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iOS BootChain Explained / CFW iCloud Bypass Patches Needed
#1
Information 
One of the most well-known methods of bypassing iOS iCloud Activation is through a CFW (Custom Firmware) which is a patched version of iOS that usually has the Setup.app patched or removed. This has been done for as long as the activation existed ever since exploits like limera1n were released by geohot. This is not a new method, but over the years, the BootChain of iOS has changed a bit making patching a bit different.

For the sake of respecting Apple's intellectual property, I will not upload any modified iOS CFWs / iPSWs. However, in this post, I will detail the BootChain components, what they do and what patches need to be done on an individual basis for a CFW to boot using the newly released CheckM8 SecureROM (BootROM) exploit by security researcher @axi0mX.

The iOS Boot Sequence:

- SecureROM (BootROM) - It all starts here. This is the very first code that runs on the iOS device when it powers on. It's a small piece of code that handles the lowest level of the BootChain. This code is written into the silicon itself. No way for Apple or any other party to update this code via software. They'd basically need to produce a different SoC (A10 Chip, for example) and replace the one on your phone with the new one that has the BootROM exploit patched. iOS BootROM exploits are extremely rare and extremely expensive on the 0day market. Limera1n is maybe the most well-known BootROM exploit. It works on iPhone 4 and lower (A4 SoC). Up until @axi0mX released his CheckM8 BootROM exploit 2 weeks ago, we had no such exploit publicly available for A5 devices (iPhone 4S) or newer. CheckM8 supports iPhone 4S all the way up to iPhone X, and it was patched in the A12 SoC used in iPhone XS, XR, etc. The BootROM contains Apple's ROOT CA.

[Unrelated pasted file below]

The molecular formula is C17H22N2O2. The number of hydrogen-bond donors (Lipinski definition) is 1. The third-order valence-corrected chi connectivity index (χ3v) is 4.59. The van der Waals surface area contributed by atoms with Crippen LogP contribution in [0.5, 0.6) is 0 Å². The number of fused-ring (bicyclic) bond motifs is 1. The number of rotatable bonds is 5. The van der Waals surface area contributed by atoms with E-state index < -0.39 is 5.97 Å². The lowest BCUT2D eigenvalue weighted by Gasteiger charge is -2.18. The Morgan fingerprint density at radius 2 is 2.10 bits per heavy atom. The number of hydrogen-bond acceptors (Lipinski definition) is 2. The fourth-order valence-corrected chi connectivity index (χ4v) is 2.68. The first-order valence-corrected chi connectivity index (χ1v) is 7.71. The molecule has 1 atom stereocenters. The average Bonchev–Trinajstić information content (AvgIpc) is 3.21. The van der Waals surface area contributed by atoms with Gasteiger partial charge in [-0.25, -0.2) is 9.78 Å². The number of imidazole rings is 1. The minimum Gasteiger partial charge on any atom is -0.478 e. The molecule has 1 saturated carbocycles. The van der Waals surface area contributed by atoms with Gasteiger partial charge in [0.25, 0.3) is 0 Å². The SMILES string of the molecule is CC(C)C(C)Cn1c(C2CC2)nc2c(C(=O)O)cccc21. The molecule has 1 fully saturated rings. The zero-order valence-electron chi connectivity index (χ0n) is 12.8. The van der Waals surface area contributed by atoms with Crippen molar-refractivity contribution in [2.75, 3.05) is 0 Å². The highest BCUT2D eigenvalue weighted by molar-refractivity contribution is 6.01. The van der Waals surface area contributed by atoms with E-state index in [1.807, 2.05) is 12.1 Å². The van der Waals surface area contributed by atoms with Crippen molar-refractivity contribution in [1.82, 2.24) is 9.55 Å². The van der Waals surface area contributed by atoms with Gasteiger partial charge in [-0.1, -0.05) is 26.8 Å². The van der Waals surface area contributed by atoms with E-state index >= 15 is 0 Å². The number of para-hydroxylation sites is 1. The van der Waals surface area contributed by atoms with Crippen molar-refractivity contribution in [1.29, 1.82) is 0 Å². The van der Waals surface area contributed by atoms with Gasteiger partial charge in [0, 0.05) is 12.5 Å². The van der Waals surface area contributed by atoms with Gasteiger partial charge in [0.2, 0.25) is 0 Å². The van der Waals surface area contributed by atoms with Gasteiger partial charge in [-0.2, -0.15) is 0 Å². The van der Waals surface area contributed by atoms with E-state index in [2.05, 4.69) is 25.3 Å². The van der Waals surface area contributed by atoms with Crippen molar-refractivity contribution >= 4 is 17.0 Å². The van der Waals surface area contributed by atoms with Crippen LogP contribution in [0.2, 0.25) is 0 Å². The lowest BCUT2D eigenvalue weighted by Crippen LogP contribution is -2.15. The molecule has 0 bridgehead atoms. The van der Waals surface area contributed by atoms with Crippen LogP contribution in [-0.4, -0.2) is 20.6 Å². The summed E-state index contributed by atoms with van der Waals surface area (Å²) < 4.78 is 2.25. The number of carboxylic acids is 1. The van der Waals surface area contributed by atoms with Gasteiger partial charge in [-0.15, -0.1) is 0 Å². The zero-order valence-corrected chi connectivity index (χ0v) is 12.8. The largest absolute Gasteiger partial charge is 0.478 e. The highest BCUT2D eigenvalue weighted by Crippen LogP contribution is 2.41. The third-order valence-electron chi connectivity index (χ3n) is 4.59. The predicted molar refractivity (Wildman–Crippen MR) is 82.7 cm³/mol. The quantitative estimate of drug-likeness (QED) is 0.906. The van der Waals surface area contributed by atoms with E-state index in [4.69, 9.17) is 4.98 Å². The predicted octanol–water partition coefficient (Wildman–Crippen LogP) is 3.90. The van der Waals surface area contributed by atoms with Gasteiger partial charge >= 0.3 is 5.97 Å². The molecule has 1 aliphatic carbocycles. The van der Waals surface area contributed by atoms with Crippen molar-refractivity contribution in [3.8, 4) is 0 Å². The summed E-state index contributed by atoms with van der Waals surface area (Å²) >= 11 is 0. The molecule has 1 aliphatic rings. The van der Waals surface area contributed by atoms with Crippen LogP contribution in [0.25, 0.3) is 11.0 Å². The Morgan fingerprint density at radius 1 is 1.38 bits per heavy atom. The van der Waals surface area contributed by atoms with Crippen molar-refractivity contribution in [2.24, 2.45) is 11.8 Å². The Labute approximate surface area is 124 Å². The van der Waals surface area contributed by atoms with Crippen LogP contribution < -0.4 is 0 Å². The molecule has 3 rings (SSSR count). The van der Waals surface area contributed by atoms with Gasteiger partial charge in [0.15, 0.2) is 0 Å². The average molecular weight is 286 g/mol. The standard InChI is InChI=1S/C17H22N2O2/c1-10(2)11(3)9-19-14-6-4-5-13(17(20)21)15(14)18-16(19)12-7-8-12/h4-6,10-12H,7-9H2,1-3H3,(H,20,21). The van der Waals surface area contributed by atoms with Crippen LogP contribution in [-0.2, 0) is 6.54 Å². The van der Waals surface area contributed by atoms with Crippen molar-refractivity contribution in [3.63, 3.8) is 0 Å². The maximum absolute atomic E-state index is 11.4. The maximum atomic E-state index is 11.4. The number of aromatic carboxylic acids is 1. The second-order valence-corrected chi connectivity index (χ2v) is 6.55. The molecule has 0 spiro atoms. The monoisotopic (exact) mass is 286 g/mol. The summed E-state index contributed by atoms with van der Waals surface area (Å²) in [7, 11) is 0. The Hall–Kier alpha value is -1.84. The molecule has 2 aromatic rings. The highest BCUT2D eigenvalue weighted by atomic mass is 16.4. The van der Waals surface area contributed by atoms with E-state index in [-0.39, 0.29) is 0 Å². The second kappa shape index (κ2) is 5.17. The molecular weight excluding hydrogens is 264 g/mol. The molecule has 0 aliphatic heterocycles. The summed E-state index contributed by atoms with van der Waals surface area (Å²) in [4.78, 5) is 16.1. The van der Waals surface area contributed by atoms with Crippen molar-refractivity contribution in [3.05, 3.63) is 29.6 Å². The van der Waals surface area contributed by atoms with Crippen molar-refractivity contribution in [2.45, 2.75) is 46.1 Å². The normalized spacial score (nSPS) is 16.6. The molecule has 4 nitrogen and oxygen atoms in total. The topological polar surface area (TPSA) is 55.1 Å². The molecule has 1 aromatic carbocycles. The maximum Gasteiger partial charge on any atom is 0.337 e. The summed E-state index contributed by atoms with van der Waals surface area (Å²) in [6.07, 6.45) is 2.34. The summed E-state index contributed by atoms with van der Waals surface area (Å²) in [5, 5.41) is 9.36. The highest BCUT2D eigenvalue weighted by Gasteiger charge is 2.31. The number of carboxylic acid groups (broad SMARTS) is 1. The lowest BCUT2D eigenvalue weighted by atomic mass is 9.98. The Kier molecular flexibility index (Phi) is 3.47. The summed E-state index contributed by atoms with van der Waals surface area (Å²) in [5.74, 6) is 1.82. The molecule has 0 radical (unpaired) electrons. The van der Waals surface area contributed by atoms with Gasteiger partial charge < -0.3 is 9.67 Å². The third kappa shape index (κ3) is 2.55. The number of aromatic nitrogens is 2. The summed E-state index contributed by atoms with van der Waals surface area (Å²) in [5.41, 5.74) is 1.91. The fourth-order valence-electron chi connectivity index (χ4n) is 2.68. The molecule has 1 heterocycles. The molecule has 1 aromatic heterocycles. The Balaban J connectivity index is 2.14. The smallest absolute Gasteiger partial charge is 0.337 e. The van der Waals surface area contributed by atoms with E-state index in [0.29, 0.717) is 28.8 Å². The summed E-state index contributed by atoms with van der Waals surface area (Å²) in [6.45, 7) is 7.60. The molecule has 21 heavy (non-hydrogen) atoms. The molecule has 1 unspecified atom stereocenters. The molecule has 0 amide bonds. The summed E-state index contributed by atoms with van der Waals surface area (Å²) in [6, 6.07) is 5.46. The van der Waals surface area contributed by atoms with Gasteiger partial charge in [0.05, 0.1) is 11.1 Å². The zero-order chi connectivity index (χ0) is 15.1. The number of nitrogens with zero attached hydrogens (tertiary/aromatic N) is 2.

- LLB (Low-Level Bootloader) - This is also known as the "iBoot first-stage loader" and it is the first part of the chain loaded by the SecureROM after an SHSH2 blob check. This is part of the IPSW file for each iOS version. An exploit in here would be very powerful but it would be patchable by the next version. LLB runs a couple of setup routines, then it checks the SHSH2 blob of iBoot, loads it in memory and jumps to it if everything goes to plan (assuming a normal boot). When building a CFW, an initial patch would be here. You will need to patch iBoot downstream, so you need to also patch LLB to not check iBoot's signature.

- iBoot (iBoot Second-stage Loader) - This is another IPSW component flashed onto the device. It's being often the target for so-called iBoot exploits because they're also powerful. Such exploits allow verbose boot, custom boot logo, and jailbreaks to be loaded. Unfortunately, such exploits can also be patched. The ubiquitous "Recovery Mode" is run by iBoot. It provides an interactive interface that can be used over USB through either a normal USB -> Lightning cable, or a DCSD one. DCSD cables are Apple's Internal tools so they will not be discussed here. There's already a lot of research on those on The iPhone Wiki. iBoot is responsible for finding and loading the XNU Kernel. iBoot needs to be patched if you are planning to load a custom or patched kernel.

- The XNU Kernel - The Kernel and its kexts run the entire device. The security such as AMFI (Apple Mobile File Integrity) + CoreTrust, which handle code signing on iOS, the SandBox profiles which restrict apps based on their entitlements (part of the MACF Framework - Mandatory Access Control Framework), as well as any other driver or bit of code required for apps to run, for devices to work such as Bluetooth, GPS, etc, and also the entire memory management is being handled by the kernel. All iOS apps run under the kernel.

Apps such as the SpringBoard, daemons such as launchd, lockdownd, fairplayd, and many others, all run under the kernel itself. No kernel = no OS. So, if you are looking to jailbreak the device the CFW way, you would need to patch the kernel to disable AMFI, SandBoxing, maybe get tfp0 by patching the task_for_pid() function to allow you to get the task port for pid 0 (PID 0 = the kernel), and patch the kernel to allow remounting of the ROOT FS as Read / Write. I won't go into the details of these patches as they will be the subject of a different post under a different section of the forum.